First, the bad news: production on this notorious English barleywine ceased back in 2008, so finding a bottle can be a challenge. The good news is Thomas Hardy Ale is best when left in the cellar for years (or even decades), and there are plenty of fans, pubs and shops who’ve socked away bottles for the long-haul. First brewed in 1968 by Eldridge Pope & Co, and later by a couple of other British breweries, the thick and boozy barleywine is inspired by the namesake English novelist’s “The Trumpet Major,” and the brew was bottled with live yeast to ensure a continued development for many years. The esters of English ale yeast meld with rich treacle sweetness and cutting high alcohols for a truly unique, and unmistakably British tipple. If you manage to track down a bottle, be sure to have a hefty wedge of Stilton blue cheese on hand to complete the experience.
Yeah, you’ve probably had a bottle of the quintessential Belgian pale ale, but a stateside glass of Orval is only half of the story of this beer. Orval is unique even among the tiny group of Trappist ales brewed in Belgium, and the beer features techniques and processes more often considered part of the American beer renaissance than the purview of stodgy monks. Orval is both dry-hopped and bottle conditioned with brettanomyces — the favorite wild yeast of American craft brewers. “Brett” yeast goes to work on sugars that normal ale yeast doesn’t touch, and this provides a lightened body, drier finish, and distinctly complex phenolic aroma. While the influence of brett on the bottles sitting in your local shop’s cooler is wonderful, that dry-hopped character is largely lost before bottles of Orval ever touch American soil. To get the full experience you’re going to need to order a glass of the pale ale in a Belgian beer cafe. Only then will you fully understand why Orval is widely considered to be one of the world’s greatest beers. Or so I’m told; this is another item on my personal bucket list that remains unchecked.
I feel like I have a humorous story about Black Tuesday, but I can’t actually remember it. Such is reality when you’re tangoing with nearly 20%ABV bourbon barrel aged imperial stouts that seem to coat your very soul with the essence of malt and char and alcohol. When a bottle (or heaven help you a vertical of a few years’ worth of bottles) get popped at a bottle share, you can count on things getting weird (in the best way). A Southern California favorite, The Bruery bucks the trends and doesn’t participate in the hop-driven IBU arms race. They’re plenty content to win the race for the biggest, boldest, most tart and most inventive beers. Black Tuesday, released once a year on the eponymous day in October, holds the first two of those prizes and is basically the craft beer equivalent to the fictional Pan-Galactic Gargleblaster cocktail made famous in The Hitchhiker’s Guide to the Galaxy. To paraphrase author Douglas Adams, the effect of Black Tuesday is like “having your brains smashed in by a slice of lemon wrapped round a large gold brick:” simultaneously unforgettable and unrememberable.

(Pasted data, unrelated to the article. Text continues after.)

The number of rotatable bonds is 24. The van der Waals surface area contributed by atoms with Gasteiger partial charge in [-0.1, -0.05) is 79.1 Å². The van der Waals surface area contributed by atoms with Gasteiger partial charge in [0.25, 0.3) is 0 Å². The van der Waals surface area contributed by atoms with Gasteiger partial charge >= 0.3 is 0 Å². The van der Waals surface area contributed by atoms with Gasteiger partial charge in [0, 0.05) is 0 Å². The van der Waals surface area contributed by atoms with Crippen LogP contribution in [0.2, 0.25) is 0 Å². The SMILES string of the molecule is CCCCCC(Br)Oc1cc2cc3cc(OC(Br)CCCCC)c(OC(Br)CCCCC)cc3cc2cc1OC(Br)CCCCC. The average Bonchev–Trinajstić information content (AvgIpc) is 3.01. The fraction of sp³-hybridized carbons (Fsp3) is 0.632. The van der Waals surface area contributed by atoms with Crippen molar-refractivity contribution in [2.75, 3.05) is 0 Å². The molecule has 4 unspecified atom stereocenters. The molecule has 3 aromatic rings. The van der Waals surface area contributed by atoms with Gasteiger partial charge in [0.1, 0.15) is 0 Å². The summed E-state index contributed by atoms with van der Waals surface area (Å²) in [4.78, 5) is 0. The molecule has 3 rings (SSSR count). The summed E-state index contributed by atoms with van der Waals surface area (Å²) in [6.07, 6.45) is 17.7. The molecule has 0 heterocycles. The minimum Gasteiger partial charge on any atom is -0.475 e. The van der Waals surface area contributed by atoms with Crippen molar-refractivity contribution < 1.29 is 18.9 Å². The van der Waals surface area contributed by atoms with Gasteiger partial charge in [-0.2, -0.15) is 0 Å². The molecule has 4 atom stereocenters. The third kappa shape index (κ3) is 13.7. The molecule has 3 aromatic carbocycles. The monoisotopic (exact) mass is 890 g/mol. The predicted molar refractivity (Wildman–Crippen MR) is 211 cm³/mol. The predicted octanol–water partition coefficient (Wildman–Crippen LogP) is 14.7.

Firestone Walker Brewery does everything well. We recently called them “the Bo Jackson of the beer world,” and besides incredible core brands, a vibrant wild beer program, and excellent use of the cutting edge of hop varieties, one aspect of Firestone Walker’s game that is most impressive is their spirit barrel aging program. Besides world-class barrel aged gems like the bourbon barrel stout Parabola and their take on the American barleywine Sucaba, the brewery ages a handful of other beers, many of which never see release outside of the brewery. Instead, these hundreds of beer-filled bourbon barrels are combined to create the annual Anniversary Ale release. Brewmaster Matt Brynildson enlists the help of his friends from wineries around California’s central coast to blend the components into a unique cuvee, and every year teams of winemakers compete to craft a winning blend and earn the cardboard crowns and adulation of their peers. Each year’s release is unique, but they all showcase the breadth of character that oak barrels can impart to the various constituent brews. The 19th Anniversary Ale was released in November, 2015, and the brewers and blenders will surely have something special planned for the 20th Anniversary in 2016. You’re going to want a bottle.
While American wild ales are finding traction in modern beer culture, few offerings have yet risen to the level of bucket list. One particularly notable example that is worth the challenge of hunting down is the irreverent Duck Duck Gooze. This brew from San Diego’s Lost Abbey is made even more challenging to procure as it is released only once every three years, and when that day rolls around, it sells out in the blink of an eye. If you’re lucky enough to score a bottle, the temptation to flip it to a far-flung trade partner will be great as a bottle Duck Duck Gooze can net you some of the biggest ISOs on your list, but don’t trade it away too hastily. This is one hyped up beer that manages to live up to the fervor. It’s tart, complex, funky, and refined. It tastes like the old world sour beers that inspired it, and a diminutive pour during a festival or bottle share will not do justice to this brew — you need to really get into a glass to learn all the secrets of the beer. The last release was in 2013, so if you’re extra lucky perhaps you’ll get a taste of the 2016 vintage.